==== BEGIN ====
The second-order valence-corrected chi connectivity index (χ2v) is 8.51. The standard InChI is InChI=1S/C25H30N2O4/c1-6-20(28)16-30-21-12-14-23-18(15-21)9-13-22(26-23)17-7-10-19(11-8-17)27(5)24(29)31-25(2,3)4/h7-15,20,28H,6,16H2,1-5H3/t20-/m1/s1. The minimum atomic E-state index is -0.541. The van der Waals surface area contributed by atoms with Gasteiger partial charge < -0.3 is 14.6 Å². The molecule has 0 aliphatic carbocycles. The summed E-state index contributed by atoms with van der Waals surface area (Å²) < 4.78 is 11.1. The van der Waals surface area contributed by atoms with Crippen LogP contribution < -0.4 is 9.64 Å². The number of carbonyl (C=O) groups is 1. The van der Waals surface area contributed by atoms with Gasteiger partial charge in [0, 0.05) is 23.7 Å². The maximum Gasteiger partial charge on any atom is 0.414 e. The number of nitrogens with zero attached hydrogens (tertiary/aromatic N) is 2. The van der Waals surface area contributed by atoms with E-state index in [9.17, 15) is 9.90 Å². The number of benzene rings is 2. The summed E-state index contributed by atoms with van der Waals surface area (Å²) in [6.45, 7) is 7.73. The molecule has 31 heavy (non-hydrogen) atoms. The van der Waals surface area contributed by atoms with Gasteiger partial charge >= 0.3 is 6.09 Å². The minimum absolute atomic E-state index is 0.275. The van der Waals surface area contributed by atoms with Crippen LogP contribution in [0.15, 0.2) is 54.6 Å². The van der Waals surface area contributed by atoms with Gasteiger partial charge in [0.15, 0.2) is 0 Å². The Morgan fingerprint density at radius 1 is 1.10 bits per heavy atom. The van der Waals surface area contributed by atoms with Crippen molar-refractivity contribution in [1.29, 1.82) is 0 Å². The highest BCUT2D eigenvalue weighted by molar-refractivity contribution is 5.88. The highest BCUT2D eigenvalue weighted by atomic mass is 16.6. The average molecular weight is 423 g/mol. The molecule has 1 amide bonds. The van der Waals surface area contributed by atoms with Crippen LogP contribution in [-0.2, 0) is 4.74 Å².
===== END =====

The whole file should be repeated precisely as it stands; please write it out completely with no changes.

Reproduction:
The second-order valence-corrected chi connectivity index (χ2v) is 8.51. The standard InChI is InChI=1S/C25H30N2O4/c1-6-20(28)16-30-21-12-14-23-18(15-21)9-13-22(26-23)17-7-10-19(11-8-17)27(5)24(29)31-25(2,3)4/h7-15,20,28H,6,16H2,1-5H3/t20-/m1/s1. The minimum atomic E-state index is -0.541. The van der Waals surface area contributed by atoms with Gasteiger partial charge < -0.3 is 14.6 Å². The molecule has 0 aliphatic carbocycles. The summed E-state index contributed by atoms with van der Waals surface area (Å²) < 4.78 is 11.1. The van der Waals surface area contributed by atoms with Crippen LogP contribution < -0.4 is 9.64 Å². The number of carbonyl (C=O) groups is 1. The van der Waals surface area contributed by atoms with Gasteiger partial charge in [0, 0.05) is 23.7 Å². The maximum Gasteiger partial charge on any atom is 0.414 e. The number of nitrogens with zero attached hydrogens (tertiary/aromatic N) is 2. The van der Waals surface area contributed by atoms with E-state index in [9.17, 15) is 9.90 Å². The number of benzene rings is 2. The summed E-state index contributed by atoms with van der Waals surface area (Å²) in [6.45, 7) is 7.73. The molecule has 31 heavy (non-hydrogen) atoms. The van der Waals surface area contributed by atoms with Gasteiger partial charge >= 0.3 is 6.09 Å². The minimum absolute atomic E-state index is 0.275. The van der Waals surface area contributed by atoms with Crippen LogP contribution in [0.15, 0.2) is 54.6 Å². The van der Waals surface area contributed by atoms with Gasteiger partial charge in [0.15, 0.2) is 0 Å². The Morgan fingerprint density at radius 1 is 1.10 bits per heavy atom. The van der Waals surface area contributed by atoms with Crippen molar-refractivity contribution in [1.29, 1.82) is 0 Å². The highest BCUT2D eigenvalue weighted by molar-refractivity contribution is 5.88. The highest BCUT2D eigenvalue weighted by atomic mass is 16.6. The average molecular weight is 423 g/mol. The molecule has 1 amide bonds. The van der Waals surface area contributed by atoms with Crippen LogP contribution in [-0.2, 0) is 4.74 Å².